I’ve had my own struggles with depression. Especially, when I was much younger, when I didn’t get out of bed, when I drank myself silly to mask my anxiety, when I found people who were probably not the best influence on me because they fueled my numbness instead of fueling my joy.  I rolled through parts of my life as a spectator and a follower.  At the times it was an easier path than dealing with the anxiety of cutting my own trail.  Depression even in it’s mild stages causes us to lose our excitement and courage to face the unknown.  I hid from my own demons, and when confronted I lied about those demons that controlled me.  I didn’t want anybody to worry about me.  Which in retrospect probably caused them way more worry.  My depression was never enough to want to end my life.  I never wanted to die. I never thought my death would be better for everyone else.  But, after all these years seeing the effects of depression severe enough to effect suicide, I understand the thinking.  People who have severe depression don’t kill themselves because of selfishness.  They do so because they feel it’s more selfless.  They don’t want to burden anyone, anymore with their pain.

Depression is rampent in our society.  I saw a statistic–the leading cause of disability in the U.S. for people from 18 to 44.5 is Major Depressive Disorder (from the Anxiety and Depression Association of America).  It is interesting that we spend millions fighting cancer, heart disease, diabetes, and not that we shouldn’t.  We talk about cancer all the time.  We run marathons, we put on pink ribbons, we buy stuff with pink ribbons–all for cancer research.  But for depression…we don’t even have a conversation about it.  Even with those we love the most.  We watch our most favorite people die from this disease, then we suffer with their death for generations, and we barely acknowledge it. The toll from mental illness is staggering. The cost of disability and all the ancillary diseases stemming from depression–anxiety disorders, OCD, drug abuse, etc costs our society billions of dollars.  I heard a news columnist and doctor say today (paraphrased), “we treat every disease except the one that attacks our brain”. We watch people living in a hell of depression, we suspect it, we worry about it, but we still treat it with hush tones and stigma.  It’s part of our human hell on earth.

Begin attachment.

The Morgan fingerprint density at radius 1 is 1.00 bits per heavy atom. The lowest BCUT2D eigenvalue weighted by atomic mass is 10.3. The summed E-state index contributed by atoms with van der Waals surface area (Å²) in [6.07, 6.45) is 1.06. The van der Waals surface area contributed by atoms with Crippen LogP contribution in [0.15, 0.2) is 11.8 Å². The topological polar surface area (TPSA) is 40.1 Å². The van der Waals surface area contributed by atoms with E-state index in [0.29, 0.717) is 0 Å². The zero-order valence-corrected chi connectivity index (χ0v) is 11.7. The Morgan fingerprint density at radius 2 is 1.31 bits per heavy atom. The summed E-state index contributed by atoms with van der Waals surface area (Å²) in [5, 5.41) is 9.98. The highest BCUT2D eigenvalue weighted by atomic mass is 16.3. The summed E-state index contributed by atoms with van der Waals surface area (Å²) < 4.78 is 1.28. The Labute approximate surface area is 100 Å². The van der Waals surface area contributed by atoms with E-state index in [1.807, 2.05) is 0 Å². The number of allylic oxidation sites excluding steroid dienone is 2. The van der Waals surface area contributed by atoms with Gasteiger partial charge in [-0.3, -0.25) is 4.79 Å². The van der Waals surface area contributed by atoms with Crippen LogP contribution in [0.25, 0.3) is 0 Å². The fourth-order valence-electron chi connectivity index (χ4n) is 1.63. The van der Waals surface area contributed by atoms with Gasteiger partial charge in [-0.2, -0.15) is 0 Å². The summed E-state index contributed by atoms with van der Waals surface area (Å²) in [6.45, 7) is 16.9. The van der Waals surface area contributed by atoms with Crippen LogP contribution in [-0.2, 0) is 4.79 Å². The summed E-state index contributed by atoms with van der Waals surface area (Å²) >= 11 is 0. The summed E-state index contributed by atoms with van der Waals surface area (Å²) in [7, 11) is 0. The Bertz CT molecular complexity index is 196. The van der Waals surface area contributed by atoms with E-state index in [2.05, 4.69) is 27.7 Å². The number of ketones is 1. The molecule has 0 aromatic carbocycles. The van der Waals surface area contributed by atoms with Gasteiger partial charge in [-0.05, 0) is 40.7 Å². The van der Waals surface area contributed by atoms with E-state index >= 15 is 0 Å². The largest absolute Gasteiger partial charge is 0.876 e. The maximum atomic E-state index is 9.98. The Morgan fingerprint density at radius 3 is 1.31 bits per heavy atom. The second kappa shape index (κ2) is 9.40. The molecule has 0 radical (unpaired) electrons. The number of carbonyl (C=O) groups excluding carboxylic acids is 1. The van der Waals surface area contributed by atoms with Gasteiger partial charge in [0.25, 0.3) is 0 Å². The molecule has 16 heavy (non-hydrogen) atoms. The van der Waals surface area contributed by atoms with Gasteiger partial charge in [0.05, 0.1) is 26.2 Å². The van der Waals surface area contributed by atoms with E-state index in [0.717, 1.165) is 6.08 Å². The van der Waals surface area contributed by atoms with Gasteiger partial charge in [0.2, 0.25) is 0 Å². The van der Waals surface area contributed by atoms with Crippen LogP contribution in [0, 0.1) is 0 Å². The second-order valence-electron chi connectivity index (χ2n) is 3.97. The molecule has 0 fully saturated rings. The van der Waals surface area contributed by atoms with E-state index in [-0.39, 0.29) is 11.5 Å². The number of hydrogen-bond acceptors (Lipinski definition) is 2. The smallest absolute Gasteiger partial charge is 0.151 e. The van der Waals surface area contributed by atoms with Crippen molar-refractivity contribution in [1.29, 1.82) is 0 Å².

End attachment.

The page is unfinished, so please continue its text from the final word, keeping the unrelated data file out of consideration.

I believe we make our heaven and our own hell, which is why I like Robin William’s movie.  I also really like Rob Bells book, Love Wins.  The movie and the book are two rather different theologies.  Rob Bell tells us that it is more important to create our Heaven right now. Here on earth. He also tells us that we are really good at creating our own Hell right here.  Right now. In his book, Rob Bell asks if we’ve ever sat down with a mom who’s child has been molested. That’s Hell.  I’d like to believe that when we do pass into the next life, our Heaven will be glorious and will be a place we are happy and living our dreams. I part from the movie because I don’t believe for one minute that anybody who commits suicide will end up like Robin Williams wife in the movie, living through an eternity in a place of no hope, no dreams, and no happiness.

Really, I’ll probably get all sorts of Bible thumping over this statement but, I don’t believe in an afterlife called “hell”.  We as humans are good enough at creating that while we are here on earth. I do believe my Grandpa and my cousin Jon are living a beautiful existence right now in a Heaven of peace and comfort and love. I believe that because I could never believe in a God who would cause any of his creation to suffer for eternity. I would never believe that by taking their own life God would punish them in an eternity of despair and pain. In my happy existence a loving God would never do that. I also believe that God is laughing like crazy right now–how could He not with Robin Williams standing at His feet.  I also want to believe that someday we will be able to understand the causes of such severe depression that robs us of our most beloved people. Maybe as stated my many, Robin Williams death will start the process. And, I do believe that Heaven isn’t a dream. It can be here and now if we let it.